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'Super' Squibb Fighting to Regain Crown at Wing Bowl 21

Camden County native and three-time champ Jonathan “Super” Squibb is focused on getting back to the top and giving Philly a champion.

The last 12 months haven’t been kind to Philadelphia’s sports scene—the Sixers were bounced from the NBA playoffs, thanks to the hated Boston Celtics; the Flyers fell to the Devils in the NHL’s Stanley Cup playoffs; the Phillies underachieved and missed the playoffs; and the Eagles—well, there’s a reason the team just hired a new coach.

So for three-time Wing Bowl champ and Camden County native Jonathan “Super” Squibb, this year isn’t just about regaining the chicken-bedecked crown he lost last year.

It’s about giving Philadelphia someone to celebrate.

“I took the loss last year pretty hard—not having the crown felt kind of empty,” Squibb said. “It’s been a rough year … this will give me a chance to bring a championship to Philly.”

Wing Bowl 21, set for Feb. 1 at the Wells Fargo Center, will be a bit different—besides the usual crowd of local competitors, Squibb will face a pack of all-star eaters picked from Chicago, Dallas, New York and Washington, D.C.

To his advantage, though, Squibb won’t have to contend against the only man who’s bested him—legendary Japanese eater Takeru Kobayashi, who obliterated Squibb’s record last year, ripping through 337 wings like a turbocharged locust.

“It was cool having him there—it’s kind of like going up against Jordan in his prime,” Squibb said. “It didn’t really change my mentality, though.”

While the loss stung, having to compete against Kobayashi pushed Squibb to his best-ever total—his 271 wings would’ve been a new event record—and the three-time champ said seeing someone break 300 proved the feat possible.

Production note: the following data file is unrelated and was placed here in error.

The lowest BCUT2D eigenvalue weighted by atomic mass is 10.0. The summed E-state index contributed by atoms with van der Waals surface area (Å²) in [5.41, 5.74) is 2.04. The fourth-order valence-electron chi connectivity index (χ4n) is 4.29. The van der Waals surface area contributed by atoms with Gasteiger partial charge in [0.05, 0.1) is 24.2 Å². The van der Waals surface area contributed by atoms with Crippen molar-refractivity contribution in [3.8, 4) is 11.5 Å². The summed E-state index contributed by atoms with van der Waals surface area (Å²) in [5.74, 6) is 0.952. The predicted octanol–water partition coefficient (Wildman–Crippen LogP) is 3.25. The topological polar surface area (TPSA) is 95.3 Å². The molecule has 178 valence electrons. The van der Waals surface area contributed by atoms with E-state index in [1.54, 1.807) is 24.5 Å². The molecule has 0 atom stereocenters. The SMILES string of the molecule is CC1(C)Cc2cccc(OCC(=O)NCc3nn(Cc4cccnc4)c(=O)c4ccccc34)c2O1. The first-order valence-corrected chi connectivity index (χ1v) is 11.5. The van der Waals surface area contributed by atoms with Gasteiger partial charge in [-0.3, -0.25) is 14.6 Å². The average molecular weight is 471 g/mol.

But for Squibb, it doesn’t matter who’s lined up on the Wells Fargo Center stage alongside him—big name or small.

“I haven’t really focused too much on the competition this year,” he said. “I have a couple guys on my radar ... I never look past anyone who’s coming in—I came out of nowhere to win.”

Despite the loss last year, Squibb said he hasn’t made any drastic changes to his training regimen for the 21st edition, though he’s still aiming for roughly a 10 percent improvement over last year, pegging his mark at around 300 wings this year.

Interestingly, chicken wings barely have a place in Squibb’s diet—apart from the 18,000 calories or so he’ll consume in a single sitting in a few weeks—which trends toward a paleo diet, with an emphasis on organic food.

“I have a drastically different eating habit outside of competitive eating,” he said.

Of course, it’s easy to attack plates of wings in the spotlight of one of Philly’s biggest—and weirdest—competitions of the year, with 20,000 screaming, frequently drunk fans urging on the debauchery.

“You don’t find this kind of thing outside of Philly,” Squibb said. “Its like Philly’s Mardi Gras ... It’s just surreal to have that many people cheering for you.”

If Squibb can pull off the victory, he would trail just one other champion—and Wing Bowl Hall of Famer—for most Wing Bowl titles: Bill “El Wingador” Simmons, who hung it up after finishing third last year. Simmons won’t even be in the building this time, as he’s currently awaiting trial after being arrested in Gloucester County last summer for allegedly dealing cocaine.

Even if El Wingador had been back this year, Squibb said the tide has inevitably shifted.

“He definitely had his time, but I think my time’s now,” Squibb said. “I’m going to do my best to win as many Wing Bowls as I can.”

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